February 9, 2016
Fresh from defending Al-Jazeera journalists in Egypt, the international human rights lawyer announced that she is taking on the case of jailed journalist Khadija Ismayilova. Ismayilova has been in prison for over a year on what she claims are trumped-up charges.
Essentially a mouthpiece for the government, the Azerbaijani media responded to the news of Clooney’s latest job with fury. Attacks by agencies AzerNews and Haqqin.az ran the gauntlet from mysogynist to xenophobic – accusing Clooney both of harbouring anti-Turkic sentiment (in 2015 Clooney lost a case against a Turkish politician about Amenian-genocide denial) and of trying to achieve the same heights of fame as her husband (George Clooney). One article wrote simply, ‘We would like to note that Amal Clooney is an ethnic Armenian’ (Clooney is Lebanese-British).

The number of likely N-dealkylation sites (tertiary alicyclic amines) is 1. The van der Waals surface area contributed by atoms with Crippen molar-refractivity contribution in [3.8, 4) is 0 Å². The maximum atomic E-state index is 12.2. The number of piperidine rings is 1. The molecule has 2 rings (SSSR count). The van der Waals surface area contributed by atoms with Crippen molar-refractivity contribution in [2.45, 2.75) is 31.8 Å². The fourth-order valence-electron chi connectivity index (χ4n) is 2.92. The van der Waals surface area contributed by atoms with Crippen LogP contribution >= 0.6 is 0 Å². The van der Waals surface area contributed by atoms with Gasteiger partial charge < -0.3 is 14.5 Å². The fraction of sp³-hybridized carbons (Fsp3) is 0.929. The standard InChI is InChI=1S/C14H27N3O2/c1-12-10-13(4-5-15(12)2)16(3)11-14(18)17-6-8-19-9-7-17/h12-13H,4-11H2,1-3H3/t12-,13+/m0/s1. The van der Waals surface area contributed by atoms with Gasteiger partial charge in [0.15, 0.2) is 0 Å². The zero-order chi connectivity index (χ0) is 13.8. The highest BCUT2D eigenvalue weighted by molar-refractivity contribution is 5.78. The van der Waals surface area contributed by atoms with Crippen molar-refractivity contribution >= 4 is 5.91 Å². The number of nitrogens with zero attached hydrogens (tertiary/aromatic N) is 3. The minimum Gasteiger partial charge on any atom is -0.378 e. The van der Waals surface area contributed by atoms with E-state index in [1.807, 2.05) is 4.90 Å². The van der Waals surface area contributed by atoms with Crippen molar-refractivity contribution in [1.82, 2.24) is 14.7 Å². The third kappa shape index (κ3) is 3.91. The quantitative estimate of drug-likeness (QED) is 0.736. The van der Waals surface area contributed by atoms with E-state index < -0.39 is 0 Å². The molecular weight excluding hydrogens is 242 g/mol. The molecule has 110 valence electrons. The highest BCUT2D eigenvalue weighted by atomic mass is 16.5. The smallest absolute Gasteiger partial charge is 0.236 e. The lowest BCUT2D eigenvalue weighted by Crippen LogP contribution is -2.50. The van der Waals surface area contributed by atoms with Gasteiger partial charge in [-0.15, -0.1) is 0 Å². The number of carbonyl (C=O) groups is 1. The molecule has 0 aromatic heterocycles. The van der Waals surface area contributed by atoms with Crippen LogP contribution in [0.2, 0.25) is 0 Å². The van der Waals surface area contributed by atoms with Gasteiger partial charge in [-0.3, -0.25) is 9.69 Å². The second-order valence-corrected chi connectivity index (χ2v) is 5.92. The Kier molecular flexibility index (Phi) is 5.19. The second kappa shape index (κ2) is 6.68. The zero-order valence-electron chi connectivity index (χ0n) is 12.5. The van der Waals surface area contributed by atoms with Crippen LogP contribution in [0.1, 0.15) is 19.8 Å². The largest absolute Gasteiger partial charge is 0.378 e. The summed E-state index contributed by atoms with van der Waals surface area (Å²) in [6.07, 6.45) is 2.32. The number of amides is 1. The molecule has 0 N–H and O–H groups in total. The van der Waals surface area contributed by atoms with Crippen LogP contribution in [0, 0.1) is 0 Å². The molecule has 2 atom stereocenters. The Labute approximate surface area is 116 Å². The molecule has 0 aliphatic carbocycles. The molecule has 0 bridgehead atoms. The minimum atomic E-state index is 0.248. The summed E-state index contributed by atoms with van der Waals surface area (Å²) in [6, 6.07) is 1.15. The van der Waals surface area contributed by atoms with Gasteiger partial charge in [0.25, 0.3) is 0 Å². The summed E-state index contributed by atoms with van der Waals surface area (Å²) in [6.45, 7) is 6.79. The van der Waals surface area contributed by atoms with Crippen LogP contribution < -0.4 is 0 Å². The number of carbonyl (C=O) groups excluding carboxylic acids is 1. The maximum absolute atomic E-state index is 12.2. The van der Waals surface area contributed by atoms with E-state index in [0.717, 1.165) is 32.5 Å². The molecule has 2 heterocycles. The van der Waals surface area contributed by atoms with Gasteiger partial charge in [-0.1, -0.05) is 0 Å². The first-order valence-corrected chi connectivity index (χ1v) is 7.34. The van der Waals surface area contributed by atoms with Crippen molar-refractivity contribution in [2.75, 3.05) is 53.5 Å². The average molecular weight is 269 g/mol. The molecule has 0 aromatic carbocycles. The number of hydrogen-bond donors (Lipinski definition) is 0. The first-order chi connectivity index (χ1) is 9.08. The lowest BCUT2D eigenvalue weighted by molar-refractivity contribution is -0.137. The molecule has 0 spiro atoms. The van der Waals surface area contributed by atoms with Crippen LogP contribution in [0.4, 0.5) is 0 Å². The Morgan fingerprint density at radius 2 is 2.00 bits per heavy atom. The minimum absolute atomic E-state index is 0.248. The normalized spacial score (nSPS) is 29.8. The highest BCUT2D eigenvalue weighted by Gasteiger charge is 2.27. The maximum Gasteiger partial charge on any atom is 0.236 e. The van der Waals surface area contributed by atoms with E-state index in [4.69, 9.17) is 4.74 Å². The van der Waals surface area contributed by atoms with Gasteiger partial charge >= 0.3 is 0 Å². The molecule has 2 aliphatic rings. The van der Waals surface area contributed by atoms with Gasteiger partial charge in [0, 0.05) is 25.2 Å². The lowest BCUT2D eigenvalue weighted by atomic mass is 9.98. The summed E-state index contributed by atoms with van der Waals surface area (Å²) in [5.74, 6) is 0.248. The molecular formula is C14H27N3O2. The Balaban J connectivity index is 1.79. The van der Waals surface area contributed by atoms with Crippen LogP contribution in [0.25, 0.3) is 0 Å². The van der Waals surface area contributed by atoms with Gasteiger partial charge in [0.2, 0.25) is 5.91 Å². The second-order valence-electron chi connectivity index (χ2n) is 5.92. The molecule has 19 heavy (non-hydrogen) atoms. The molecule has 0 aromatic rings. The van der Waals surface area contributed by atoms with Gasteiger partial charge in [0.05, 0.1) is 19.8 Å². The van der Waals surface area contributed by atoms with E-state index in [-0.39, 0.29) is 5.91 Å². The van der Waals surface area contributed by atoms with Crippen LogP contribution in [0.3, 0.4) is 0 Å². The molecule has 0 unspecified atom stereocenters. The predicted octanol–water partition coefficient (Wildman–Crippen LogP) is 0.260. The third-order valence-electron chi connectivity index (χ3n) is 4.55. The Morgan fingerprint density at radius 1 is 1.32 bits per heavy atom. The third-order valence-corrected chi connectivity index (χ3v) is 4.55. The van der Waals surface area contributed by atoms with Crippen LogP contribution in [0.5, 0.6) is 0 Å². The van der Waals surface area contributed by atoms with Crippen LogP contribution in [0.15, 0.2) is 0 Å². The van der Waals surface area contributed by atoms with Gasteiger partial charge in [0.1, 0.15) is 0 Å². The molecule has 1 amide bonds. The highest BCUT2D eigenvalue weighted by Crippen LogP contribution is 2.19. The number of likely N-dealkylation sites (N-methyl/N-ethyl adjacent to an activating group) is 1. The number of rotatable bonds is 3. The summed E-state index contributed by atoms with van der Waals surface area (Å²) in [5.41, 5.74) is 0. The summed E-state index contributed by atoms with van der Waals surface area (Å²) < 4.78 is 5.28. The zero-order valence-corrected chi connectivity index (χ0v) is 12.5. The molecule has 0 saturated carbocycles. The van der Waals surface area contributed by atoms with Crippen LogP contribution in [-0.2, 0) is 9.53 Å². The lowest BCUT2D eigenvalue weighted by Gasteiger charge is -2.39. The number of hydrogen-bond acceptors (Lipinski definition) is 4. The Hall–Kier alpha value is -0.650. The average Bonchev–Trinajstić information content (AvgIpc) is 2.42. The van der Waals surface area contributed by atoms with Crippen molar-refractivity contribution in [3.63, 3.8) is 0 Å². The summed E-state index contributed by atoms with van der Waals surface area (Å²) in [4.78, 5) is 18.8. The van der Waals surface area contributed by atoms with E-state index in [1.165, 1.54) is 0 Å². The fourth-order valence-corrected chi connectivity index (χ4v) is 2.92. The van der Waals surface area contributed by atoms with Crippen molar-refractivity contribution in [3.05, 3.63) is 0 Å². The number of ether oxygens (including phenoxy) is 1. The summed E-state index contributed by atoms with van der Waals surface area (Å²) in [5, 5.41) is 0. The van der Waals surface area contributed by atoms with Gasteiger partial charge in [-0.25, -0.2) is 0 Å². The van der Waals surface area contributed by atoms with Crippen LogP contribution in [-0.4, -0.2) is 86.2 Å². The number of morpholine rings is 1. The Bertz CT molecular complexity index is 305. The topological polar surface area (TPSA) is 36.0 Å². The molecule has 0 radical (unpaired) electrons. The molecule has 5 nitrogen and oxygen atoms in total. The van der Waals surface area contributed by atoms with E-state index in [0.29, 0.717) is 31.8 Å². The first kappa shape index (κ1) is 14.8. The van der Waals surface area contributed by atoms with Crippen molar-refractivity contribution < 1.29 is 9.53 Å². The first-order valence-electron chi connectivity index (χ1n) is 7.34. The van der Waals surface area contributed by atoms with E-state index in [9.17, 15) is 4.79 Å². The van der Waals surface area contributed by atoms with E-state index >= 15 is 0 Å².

The source of this vitriol is more likely to be the concern that, once again, Azerbaijan’s human rights record will be under the international spotlight. Although the government enjoys the perks of being European — hosting theEuropean Games and competing in the European Song Content – it does not want the burdens of democracy, civil rights or the European Court of Human Rights. Clooney’s fame and reputation mean that wherever she steps, the media follows – and in this case, her attention violates what seems to be a founding principle for post-Soviet nations – the right to harangue and persecute critics without recourse.